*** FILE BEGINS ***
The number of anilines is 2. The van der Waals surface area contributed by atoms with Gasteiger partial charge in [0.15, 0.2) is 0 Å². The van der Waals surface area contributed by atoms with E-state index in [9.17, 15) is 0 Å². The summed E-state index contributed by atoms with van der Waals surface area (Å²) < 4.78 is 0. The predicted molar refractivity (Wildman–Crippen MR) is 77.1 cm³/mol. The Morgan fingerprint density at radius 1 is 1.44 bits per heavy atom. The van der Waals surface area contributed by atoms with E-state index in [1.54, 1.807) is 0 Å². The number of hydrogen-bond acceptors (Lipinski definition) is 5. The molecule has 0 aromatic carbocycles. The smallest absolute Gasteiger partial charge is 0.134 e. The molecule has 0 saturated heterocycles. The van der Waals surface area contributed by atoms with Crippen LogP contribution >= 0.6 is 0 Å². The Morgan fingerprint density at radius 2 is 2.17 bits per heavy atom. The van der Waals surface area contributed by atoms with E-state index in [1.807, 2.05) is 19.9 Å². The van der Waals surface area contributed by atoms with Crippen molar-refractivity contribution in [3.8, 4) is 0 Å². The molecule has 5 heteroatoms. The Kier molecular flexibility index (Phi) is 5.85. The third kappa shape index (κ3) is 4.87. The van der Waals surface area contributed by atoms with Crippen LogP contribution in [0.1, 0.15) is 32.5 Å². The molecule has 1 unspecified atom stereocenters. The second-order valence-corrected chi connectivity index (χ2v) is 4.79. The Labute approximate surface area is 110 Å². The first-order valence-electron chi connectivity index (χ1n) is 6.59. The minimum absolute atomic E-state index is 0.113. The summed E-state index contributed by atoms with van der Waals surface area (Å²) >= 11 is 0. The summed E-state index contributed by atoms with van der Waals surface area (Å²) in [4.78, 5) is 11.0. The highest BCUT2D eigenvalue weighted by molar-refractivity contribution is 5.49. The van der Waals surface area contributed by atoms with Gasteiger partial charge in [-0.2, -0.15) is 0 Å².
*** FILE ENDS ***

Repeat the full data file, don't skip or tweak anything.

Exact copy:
The number of anilines is 2. The van der Waals surface area contributed by atoms with Gasteiger partial charge in [0.15, 0.2) is 0 Å². The van der Waals surface area contributed by atoms with E-state index in [9.17, 15) is 0 Å². The summed E-state index contributed by atoms with van der Waals surface area (Å²) < 4.78 is 0. The predicted molar refractivity (Wildman–Crippen MR) is 77.1 cm³/mol. The Morgan fingerprint density at radius 1 is 1.44 bits per heavy atom. The van der Waals surface area contributed by atoms with E-state index in [1.54, 1.807) is 0 Å². The number of hydrogen-bond acceptors (Lipinski definition) is 5. The molecule has 0 aromatic carbocycles. The smallest absolute Gasteiger partial charge is 0.134 e. The molecule has 0 saturated heterocycles. The van der Waals surface area contributed by atoms with Crippen LogP contribution >= 0.6 is 0 Å². The Morgan fingerprint density at radius 2 is 2.17 bits per heavy atom. The van der Waals surface area contributed by atoms with E-state index in [1.807, 2.05) is 19.9 Å². The van der Waals surface area contributed by atoms with Crippen molar-refractivity contribution in [3.8, 4) is 0 Å². The molecule has 5 heteroatoms. The Kier molecular flexibility index (Phi) is 5.85. The third kappa shape index (κ3) is 4.87. The van der Waals surface area contributed by atoms with Crippen LogP contribution in [0.1, 0.15) is 32.5 Å². The molecule has 1 unspecified atom stereocenters. The second-order valence-corrected chi connectivity index (χ2v) is 4.79. The Labute approximate surface area is 110 Å². The first-order valence-electron chi connectivity index (χ1n) is 6.59. The minimum absolute atomic E-state index is 0.113. The summed E-state index contributed by atoms with van der Waals surface area (Å²) >= 11 is 0. The summed E-state index contributed by atoms with van der Waals surface area (Å²) in [4.78, 5) is 11.0. The highest BCUT2D eigenvalue weighted by molar-refractivity contribution is 5.49. The van der Waals surface area contributed by atoms with Gasteiger partial charge in [-0.2, -0.15) is 0 Å².